What makes a good dance photograph? A gorgeous subject, an inspiring movement caught in time, maybe a great costume or backdrop. And, very importantly, the person behind the camera. Here, we highlight 14 of our favourite dance photographers.
#1. Lois Greenfield.
Lois Greenfield is now a name so synonymous with dance photography, she may just have invented the genre. From her live collaboration with Australian Dance Theatre, Held, to the iconic calendars that have graced many a dancer’s wall for decades, Greenfield is truly top of her game. (P.S. Her new 2017 calendar, Breaking Bounds, is out now!
#2. Alexander Yakolev.
Yakolev has one of the most exciting accounts on Instagram – a largely black and white feed with intense pops of colour. You can follow the Russian photographer at @ayakovlevcom.
#3. Luis Pons.
Pons’ collections of the world’s top ballerinas captured in both black and white and stunning colour are often set against dramatic natural or man-made backgrounds, making them some of the most exciting dance photographs around.
#4. Jordan Matter.
Amongst many other beautiful projects, Matter is responsible for the bestselling books Dancers Among Us and the more recent Dancers After Dark, which include breathtaking images of dancers in the “real world”.
#5. Rachel Neville.
A former dancer and teacher, Neville knows exactly how to capture dance! Her clients and subjects have included Dance Theatre of Harlem, 10 Hairy Legs and Grishko, as well as individuals.
#6. Richard Calmes.
Calmes has steadily become one of the most prominent dance photographers in the USA, his work featured in books, magazines, galleries and photography periodicals around the world. He has also published his own dance photography books.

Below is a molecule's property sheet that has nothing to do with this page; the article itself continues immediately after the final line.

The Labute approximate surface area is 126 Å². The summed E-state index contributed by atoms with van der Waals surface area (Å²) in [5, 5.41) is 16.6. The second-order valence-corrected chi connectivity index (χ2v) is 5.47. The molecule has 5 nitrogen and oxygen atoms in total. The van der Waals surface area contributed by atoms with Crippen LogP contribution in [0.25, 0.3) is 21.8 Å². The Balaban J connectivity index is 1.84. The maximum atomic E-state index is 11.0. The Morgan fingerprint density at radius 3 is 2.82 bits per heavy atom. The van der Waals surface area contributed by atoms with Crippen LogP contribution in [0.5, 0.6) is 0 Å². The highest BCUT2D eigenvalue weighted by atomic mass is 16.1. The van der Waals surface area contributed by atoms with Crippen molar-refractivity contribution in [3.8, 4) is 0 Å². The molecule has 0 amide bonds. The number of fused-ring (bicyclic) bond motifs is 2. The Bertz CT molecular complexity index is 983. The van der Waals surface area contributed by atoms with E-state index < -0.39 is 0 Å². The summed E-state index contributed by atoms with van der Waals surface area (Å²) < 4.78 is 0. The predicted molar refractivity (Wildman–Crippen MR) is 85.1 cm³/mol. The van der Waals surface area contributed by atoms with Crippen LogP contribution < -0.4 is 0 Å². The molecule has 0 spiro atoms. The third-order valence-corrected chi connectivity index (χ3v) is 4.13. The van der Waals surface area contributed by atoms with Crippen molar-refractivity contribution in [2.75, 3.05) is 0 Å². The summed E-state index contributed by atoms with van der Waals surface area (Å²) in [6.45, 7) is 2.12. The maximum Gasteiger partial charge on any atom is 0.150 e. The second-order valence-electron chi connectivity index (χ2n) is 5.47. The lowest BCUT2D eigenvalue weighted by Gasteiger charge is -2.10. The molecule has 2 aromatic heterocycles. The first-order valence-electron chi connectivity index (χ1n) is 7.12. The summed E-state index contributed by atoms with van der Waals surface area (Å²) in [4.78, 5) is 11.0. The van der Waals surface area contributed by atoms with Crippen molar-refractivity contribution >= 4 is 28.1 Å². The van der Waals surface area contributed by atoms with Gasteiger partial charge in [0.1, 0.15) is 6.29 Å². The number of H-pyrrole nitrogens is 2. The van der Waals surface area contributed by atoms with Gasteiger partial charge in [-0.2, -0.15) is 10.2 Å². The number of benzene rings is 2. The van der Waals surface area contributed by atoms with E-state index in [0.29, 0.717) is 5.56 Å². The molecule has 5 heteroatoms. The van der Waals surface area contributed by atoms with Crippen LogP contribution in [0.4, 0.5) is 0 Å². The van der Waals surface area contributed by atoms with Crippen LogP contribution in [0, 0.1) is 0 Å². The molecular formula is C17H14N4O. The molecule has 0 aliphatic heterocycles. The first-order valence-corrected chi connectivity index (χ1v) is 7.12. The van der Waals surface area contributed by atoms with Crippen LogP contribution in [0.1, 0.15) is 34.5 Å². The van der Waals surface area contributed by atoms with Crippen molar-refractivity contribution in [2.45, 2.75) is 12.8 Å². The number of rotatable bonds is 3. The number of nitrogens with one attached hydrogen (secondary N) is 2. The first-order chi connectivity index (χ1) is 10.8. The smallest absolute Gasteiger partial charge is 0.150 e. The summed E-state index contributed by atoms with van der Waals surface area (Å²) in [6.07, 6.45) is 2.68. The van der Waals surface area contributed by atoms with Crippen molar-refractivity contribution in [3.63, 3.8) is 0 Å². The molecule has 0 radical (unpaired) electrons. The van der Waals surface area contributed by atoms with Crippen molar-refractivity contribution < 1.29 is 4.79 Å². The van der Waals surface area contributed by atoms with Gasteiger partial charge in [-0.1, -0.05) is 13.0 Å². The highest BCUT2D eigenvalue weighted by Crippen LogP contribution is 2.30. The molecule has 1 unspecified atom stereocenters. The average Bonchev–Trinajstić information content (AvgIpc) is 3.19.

#7. Chris Herzfeld.
Herzfeld has worked with some of Australia’s top contemporary dance companies and choreographers, including Expressions Dance Company and Australian Dance Theatre. His work is quirky, bright and often played against dramatic architecture.
#8. Dane Shitagi.
New York-based photographer Shitagi created the amazing Ballerina Project, a stunning collection of images of ballet dancers captured outside the studio and off the stage.
#9. Chris Reilly.
Reilly creates wonderfully rich, colourful images of dancers and has worked with some of the rising stars of today, including Sophia Lucia.
#10. Belinda Strodder.
Regularly published in online and print magazines, exhibitions and promotional campaigns, Strodder is well-known for photographing Victoria’s top schools and companies, and touring productions.
#11. Damian Tierney.
Tierney of New South Wales is well-known for his eye-catching, energetic photos of dancers – and he’s steadily becoming the top of his game in Australia.
#12. Photography by ASH.
Dynamic duo Amber Dower Hunt and Arnaud Stephenson are two Kiwis living in London. Hunt is also a dancer with English National Ballet, and Stephenson a lighting technician for stage and events, so both bring a unique perspective to the field of dance photography.
#13. Pippa Samaya.
Samaya is building a reputation as one of the most interesting young photographers on the Australian dance and arts scene. She also works in the medium of film and has a particular affinity with contemporary dance.
#14. Chris Dowd.
Melbourne-based Dowd has photographed many local dancers for his current project, Dancers of Melbourne. It is bright and fun and besides showcasing dancers, it highlights iconic, as well as little known, treasures of this wonderful city.
By Rain Francis of Dance Informa.
Photo (top): Photo by Pippa Samaya.